## What’s the deal with floorspace?

**What is floorspace?**

Floorspace is the surface area of the enclosure. To get the floorspace of a rectangular enclosure, you need to multiply the length x width of the inner measurements of the enclosure. In studies done on hamsters, it has been found that enclosures with bigger floorspace usually result in the hamster showing less boredom behaviors. Hamsters with smaller floorspace are also more likely to get sicker.

If you want to convert from square centimeters to square inches follow this formula:

Square Centimeters = Square Inch * 6.452

Square Inches = Square Centimeters / 6.452

**Do levels or a separate enclosure count towards floorspace?**

Unfortunately levels, or separate enclosures do not add up to your total floorspace. That is because the surface area has already been broken through the divider. Each separate enclosure or level does have its own floorspace. It is best to have a large enclosure with unbroken floorspace. You can have levels and connected enclosures as long as the main enclosure is already large enough.

**Why Inner Dimensions?**

We use the inner dimensions because that is what your hamster can run on and live on. Computing the floorspace from the outside of your enclosure will give you a less accurate reading. There wouldn’t be a huge difference if the outside of the enclosure was made of a thin material. However, because most enclosures

**But what about bin cages?**

Bin cages aren’t as straightforward as regular rectangular enclosures. The measurements of bins usually listed are the outer dimensions, which is the largest size possible. For a more accurate floorspace, you need to get the internal dimensions which is the minimum area of the bin.

To maximize your bin cage, try filling up more of the area with bedding. You would get a bigger surface area from the middle of the bin than you would with less bedding. More bedding is also so much better for hamsters!

**Outer vs Inner**

This is an actual screenshot of the dimensions of the 133L from the PlasticBoxShop. As you can see, there is a significant difference from the outer dimensions of the bin compared to the inner dimensions. You wouldn’t even realistically be able to get close to the outer dimensions unless you filled the entire bin up with bedding. Even then, there’s a huge chance it’s still under 4000sqcm (620 sqin). This means that this bin isn’t really a suitable main enclosure for any hamster.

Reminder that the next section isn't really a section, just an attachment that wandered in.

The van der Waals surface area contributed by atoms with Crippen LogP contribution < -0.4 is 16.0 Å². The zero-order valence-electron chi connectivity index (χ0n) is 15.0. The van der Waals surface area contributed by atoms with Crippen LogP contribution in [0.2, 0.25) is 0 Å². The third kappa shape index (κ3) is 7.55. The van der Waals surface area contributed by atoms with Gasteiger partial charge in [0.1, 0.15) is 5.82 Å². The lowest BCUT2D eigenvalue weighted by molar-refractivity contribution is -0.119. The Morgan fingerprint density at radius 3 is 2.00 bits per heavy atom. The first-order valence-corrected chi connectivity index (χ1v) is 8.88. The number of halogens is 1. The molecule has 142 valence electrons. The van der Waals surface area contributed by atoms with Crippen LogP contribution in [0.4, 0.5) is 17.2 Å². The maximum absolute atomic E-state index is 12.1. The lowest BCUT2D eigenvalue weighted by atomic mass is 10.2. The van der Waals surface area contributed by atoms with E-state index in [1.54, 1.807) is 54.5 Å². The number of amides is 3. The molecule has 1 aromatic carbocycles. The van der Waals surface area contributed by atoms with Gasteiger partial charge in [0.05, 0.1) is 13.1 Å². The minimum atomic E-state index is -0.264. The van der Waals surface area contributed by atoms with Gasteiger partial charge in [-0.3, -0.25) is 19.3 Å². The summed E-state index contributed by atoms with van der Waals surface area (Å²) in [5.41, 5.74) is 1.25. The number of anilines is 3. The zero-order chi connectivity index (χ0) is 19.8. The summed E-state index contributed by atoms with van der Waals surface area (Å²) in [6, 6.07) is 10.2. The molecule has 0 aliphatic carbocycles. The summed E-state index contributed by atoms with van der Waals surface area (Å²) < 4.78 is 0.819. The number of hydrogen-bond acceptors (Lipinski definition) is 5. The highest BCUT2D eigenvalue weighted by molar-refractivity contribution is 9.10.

**What about other irregularly shaped enclosures?**

Other irregularly shaped enclosures would be harder to compute for. However, what we can do is break up the enclosure into manageable shapes and then compute for it there. Rectangular or box-like shapes are the easiest ways to do it. However, there are many formulas for the other shapes. If you’re really into geometry, you can look up the area formula for that particular shape.

**What about REALLY irregular cages?**

This example is based off of a real cage released by PetSmart. The outer dimensions listed on the box is probably what you think you’re getting, however, the actual livable floorspace of the hamster is very small, thus making this an unsuitable enclosure.

For an easier way to get a rough idea of a very irregular cage you can draw a rectangle at the base of the enclosure. This is not an accurate measurement, but it does give you a rough idea of the floorspace. Once again, if you want to get into the geometry, you can definitely find a formula to compute for the exact floorspace.

**Minimums**

The minimum floorspace requirement for **Syrians** is **5000 sqcm (775 sqin)** and the minimum requirement for Dwarves is **4000 sqcm (620 sqin)**. These minimums were based off of studies done on hamsters and floorspace.

We wanted to share the floorspace minimums that we recommend everyone follow. While there is a minimum, there is no maximum and you can absolutely give your hamster as much space beyond the minimum as your heart desires. Consider that hamsters have as much space as they can claim in the wild.

With floorspace alone however, Hamsters will still very much get bored. You need a combination of floorspace, deep substrate, and multiple enrichments in order to have a happy hamster.

**Helpful Links**